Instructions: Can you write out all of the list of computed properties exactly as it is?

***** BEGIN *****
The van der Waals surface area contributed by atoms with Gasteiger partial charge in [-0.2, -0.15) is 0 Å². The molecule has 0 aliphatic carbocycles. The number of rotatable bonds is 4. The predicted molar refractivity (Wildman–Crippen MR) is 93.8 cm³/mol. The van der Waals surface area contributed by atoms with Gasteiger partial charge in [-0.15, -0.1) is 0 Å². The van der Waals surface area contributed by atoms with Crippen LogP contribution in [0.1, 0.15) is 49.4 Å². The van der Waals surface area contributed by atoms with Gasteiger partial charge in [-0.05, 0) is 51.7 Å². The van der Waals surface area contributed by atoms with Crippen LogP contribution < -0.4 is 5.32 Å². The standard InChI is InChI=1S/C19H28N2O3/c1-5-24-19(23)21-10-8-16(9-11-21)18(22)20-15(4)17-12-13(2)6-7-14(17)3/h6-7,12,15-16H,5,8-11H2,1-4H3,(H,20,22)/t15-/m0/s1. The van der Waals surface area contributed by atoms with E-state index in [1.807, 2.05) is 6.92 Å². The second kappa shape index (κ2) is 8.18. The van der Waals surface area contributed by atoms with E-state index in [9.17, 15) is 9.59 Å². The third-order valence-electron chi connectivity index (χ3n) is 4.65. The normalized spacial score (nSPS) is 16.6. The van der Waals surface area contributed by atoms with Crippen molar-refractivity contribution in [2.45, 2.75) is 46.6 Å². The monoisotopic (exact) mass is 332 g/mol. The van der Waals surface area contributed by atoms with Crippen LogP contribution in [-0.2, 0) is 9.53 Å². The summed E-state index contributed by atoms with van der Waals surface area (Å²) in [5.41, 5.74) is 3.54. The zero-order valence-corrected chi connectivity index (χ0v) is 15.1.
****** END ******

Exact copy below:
The van der Waals surface area contributed by atoms with Gasteiger partial charge in [-0.2, -0.15) is 0 Å². The molecule has 0 aliphatic carbocycles. The number of rotatable bonds is 4. The predicted molar refractivity (Wildman–Crippen MR) is 93.8 cm³/mol. The van der Waals surface area contributed by atoms with Gasteiger partial charge in [-0.15, -0.1) is 0 Å². The van der Waals surface area contributed by atoms with Crippen LogP contribution in [0.1, 0.15) is 49.4 Å². The van der Waals surface area contributed by atoms with Gasteiger partial charge in [-0.05, 0) is 51.7 Å². The van der Waals surface area contributed by atoms with Crippen LogP contribution < -0.4 is 5.32 Å². The standard InChI is InChI=1S/C19H28N2O3/c1-5-24-19(23)21-10-8-16(9-11-21)18(22)20-15(4)17-12-13(2)6-7-14(17)3/h6-7,12,15-16H,5,8-11H2,1-4H3,(H,20,22)/t15-/m0/s1. The van der Waals surface area contributed by atoms with E-state index in [1.807, 2.05) is 6.92 Å². The second kappa shape index (κ2) is 8.18. The van der Waals surface area contributed by atoms with E-state index in [9.17, 15) is 9.59 Å². The third-order valence-electron chi connectivity index (χ3n) is 4.65. The normalized spacial score (nSPS) is 16.6. The van der Waals surface area contributed by atoms with Crippen molar-refractivity contribution in [2.45, 2.75) is 46.6 Å². The monoisotopic (exact) mass is 332 g/mol. The van der Waals surface area contributed by atoms with Crippen LogP contribution in [-0.2, 0) is 9.53 Å². The summed E-state index contributed by atoms with van der Waals surface area (Å²) in [5.41, 5.74) is 3.54. The zero-order valence-corrected chi connectivity index (χ0v) is 15.1.